WND-CHARM quantitatively analyzes morphologies of galaxy mergers and associate galaxies by their morphology. It computes a large set (up to ~2700) of image features for each image based on the WND-CHARM algorithm. It can then split the images into training and test sets and classify them. The software extracts the image content descriptor from raw images, image transforms, and compound image transforms. The most informative features are then selected, and the feature vector of each image is used for classification and similarity measurement using Fisher discriminant scores and a variation of Weighted Nearest Neighbor analysis. WND-CHARM's results comparable favorably to the performance of task-specific algorithms developed for tested datasets. The simple user interface allows researchers who are not knowledgeable in computer vision methods and have no background in computer programming to apply image analysis to their data.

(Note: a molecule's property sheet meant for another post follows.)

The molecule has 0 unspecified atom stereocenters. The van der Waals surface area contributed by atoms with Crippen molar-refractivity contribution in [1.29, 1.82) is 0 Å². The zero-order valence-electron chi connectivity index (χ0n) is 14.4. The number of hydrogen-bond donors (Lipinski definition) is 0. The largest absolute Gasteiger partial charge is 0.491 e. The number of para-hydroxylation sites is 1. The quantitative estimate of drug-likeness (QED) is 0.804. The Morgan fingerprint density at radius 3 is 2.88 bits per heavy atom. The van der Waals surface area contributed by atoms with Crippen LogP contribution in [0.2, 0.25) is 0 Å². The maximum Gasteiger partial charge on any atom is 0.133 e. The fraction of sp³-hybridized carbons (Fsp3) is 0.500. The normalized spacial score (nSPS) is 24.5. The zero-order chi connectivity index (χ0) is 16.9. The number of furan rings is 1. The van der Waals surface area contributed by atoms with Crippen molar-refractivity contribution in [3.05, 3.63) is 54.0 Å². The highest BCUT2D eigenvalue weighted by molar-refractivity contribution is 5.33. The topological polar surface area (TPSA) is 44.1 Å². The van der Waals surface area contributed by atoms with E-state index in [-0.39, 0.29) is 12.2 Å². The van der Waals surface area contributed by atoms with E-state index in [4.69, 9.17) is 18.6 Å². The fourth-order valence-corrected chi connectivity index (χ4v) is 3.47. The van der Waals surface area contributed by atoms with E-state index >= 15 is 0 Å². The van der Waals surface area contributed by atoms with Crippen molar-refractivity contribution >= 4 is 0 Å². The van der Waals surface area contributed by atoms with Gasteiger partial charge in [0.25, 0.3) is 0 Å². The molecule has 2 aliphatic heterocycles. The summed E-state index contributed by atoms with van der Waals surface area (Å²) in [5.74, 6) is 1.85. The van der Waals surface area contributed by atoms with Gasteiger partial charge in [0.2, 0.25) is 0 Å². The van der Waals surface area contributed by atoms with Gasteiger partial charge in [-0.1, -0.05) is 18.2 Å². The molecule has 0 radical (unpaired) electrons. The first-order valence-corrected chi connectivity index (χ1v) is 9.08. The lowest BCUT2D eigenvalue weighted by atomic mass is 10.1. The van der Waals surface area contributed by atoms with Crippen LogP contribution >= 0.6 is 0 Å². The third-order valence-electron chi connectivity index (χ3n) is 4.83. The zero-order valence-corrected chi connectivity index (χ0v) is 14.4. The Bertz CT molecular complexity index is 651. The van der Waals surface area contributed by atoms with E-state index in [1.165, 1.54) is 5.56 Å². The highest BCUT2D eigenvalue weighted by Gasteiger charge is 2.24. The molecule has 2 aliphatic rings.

[ascl:2011.012] wobble: Time-series spectra analyzer

wobble analyzes time-series spectra. It was designed with stabilized extreme precision radial velocity (EPRV) spectrographs in mind, but is highly flexible and extensible to a variety of applications. It takes a data-driven approach to deriving radial velocities and requires no a priori knowledge of the stellar spectrum or telluric features.

[ascl:1212.007] WOLF: FITS file processor

WOLF processes FITS files and generates photometry files, annotated JPGs, opacity maps, background, transient detection and luminance changes detection. This software was used to process data for the Night Sky Live project.

[ascl:1204.014] WOMBAT: sWift Objects for Mhd BAsed on Tvd

WOMBAT (sWift Objects for Mhd BAsed on Tvd) is an astrophysical fluid code that is an implementation of a non-relativistic MHD TVD scheme; an extension for relativistic MHD has been added. The code operates on 1, 2, and 3D Eulerian meshes (cartesian and cylindrical coordinates) with magnetic field divergence restriction controlled by a constrained transport (CT) scheme. The user can tune code performance to a given processor based on chip cache sizes. Proper settings yield significant speed-ups due to efficient cache reuse.